Researchers who frequently lecture at UFO conferences often experience moments when they can feel intense eye-to-eye contact with various people. They stare at you incessantly, seemingly in quest of important answers. Personally, I have felt it many times. After the lecture, you might see a man and wife approaching the stage, and you quickly realize they were the ones gazing at you just moments ago.
“Mr. Baiata, can you give us a moment please?”
“Sure, how can I help?”
“Well, we don’t know. Maybe you can help. We are concerned about the strange dreams our son Tommy is having. He is four years old, and he dreams that he goes out to play with his friend in our backyard, and that his friend is a cute, white rabbit.”
“Oh, I see, they play, and what else?”
“The rabbit is kind of funny. He has big, black eyes and talks to our son gently, and our kid is so happy… he has no other friends to play with… But we don’t believe that his little friend is a rabbit at all, or that Tommy is dreaming, because in the morning, Tommy’s slippers are dirty with mud. Are they taking him? Where are they bringing him? Can we stop them?”
As we know, it’s tough to provide all the answers. And if you happen to be looking for answers about the abduction phenomenon, you surely should not expect too much from the new abduction thriller “The Fourth Kind.” Olatunde Osunsanmi’s movie is based on real-life experiences of alleged abductees, yet it provides poor insight into the phenomenon.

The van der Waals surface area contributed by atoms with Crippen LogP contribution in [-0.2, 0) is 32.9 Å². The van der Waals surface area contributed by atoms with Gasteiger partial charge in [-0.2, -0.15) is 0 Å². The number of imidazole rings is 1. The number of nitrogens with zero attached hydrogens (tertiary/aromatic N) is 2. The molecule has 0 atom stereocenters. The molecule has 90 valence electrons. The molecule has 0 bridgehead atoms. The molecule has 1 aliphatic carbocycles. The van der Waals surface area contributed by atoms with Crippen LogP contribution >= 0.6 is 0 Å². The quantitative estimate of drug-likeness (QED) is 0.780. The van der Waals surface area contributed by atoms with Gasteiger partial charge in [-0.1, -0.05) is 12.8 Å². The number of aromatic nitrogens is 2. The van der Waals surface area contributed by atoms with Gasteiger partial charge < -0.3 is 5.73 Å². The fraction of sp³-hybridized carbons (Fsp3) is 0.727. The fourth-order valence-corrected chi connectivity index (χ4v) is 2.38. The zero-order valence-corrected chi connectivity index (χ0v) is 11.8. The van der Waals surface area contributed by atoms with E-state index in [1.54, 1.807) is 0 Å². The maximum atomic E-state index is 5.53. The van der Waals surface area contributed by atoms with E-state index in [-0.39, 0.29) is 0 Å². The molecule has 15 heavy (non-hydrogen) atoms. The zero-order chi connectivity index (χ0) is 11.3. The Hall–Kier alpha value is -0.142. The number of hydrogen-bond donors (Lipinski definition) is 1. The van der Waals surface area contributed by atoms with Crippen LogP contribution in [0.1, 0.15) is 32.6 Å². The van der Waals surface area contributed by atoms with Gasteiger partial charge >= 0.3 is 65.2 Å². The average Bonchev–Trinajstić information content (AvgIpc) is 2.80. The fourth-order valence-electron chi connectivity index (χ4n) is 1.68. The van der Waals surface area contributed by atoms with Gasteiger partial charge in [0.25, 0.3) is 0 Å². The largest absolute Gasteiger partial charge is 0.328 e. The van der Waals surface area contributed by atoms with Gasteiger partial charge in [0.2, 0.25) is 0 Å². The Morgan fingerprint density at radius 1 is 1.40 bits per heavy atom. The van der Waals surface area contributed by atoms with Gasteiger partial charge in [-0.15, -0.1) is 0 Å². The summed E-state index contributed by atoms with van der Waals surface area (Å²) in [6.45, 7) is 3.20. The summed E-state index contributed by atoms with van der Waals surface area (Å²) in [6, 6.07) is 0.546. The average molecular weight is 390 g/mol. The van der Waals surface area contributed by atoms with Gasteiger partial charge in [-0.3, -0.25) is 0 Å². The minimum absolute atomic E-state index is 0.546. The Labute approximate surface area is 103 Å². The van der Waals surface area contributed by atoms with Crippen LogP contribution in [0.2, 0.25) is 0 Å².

Just as in the abduction literature, the Grays utilize their typical strategy to enter the mind of their chosen subjects and click into their time/space reality in an unnoticeable way. They induce images and situations familiar to that person, often including the appearance of animals. In this case, the “victims” saw visions of owls instead of Tommy’s rabbits.
A second pattern emerged, which was one of the few intriguing points of this faux docudrama. For the first time ever (documentaries included), the psychologist/therapist who is leading the hypnotic regression sessions is an abductee also – an equal in the experiences of her patients. But in terms of piquing the viewer’s interest, that’s it.
The plot of “The Fourth Kind” was apparently conceived on real abduction stories. In reality, since many abductees are isolated in their lives and striving for clues, in their quest they end up in the wrong human hands and they can face worse treatments than what the aliens perform on them. By the mass, and in this movie, actual abductees are still viewed as emotionally unstable and deserving of banishment to horrible places such as jail (since they are liars and a criminals), asylums (because they are so mentally distraught they must be removed from “normal” society), or the exorcism room (because the church’s priests must expel the demons). In Mr. Osunsanmi’s work, the apparent effort to relate to these episodes is evident, but he is telling only one part of the story – that the aliens are mean and malevolent.
This is all too bad, because Milla Jovovich does a superlative job in her role as the psychologist who is forced to cope with the terrifying abduction reality. One last note: this movie is not a “reenactment.” It is mere fiction of The Fourth Kind.
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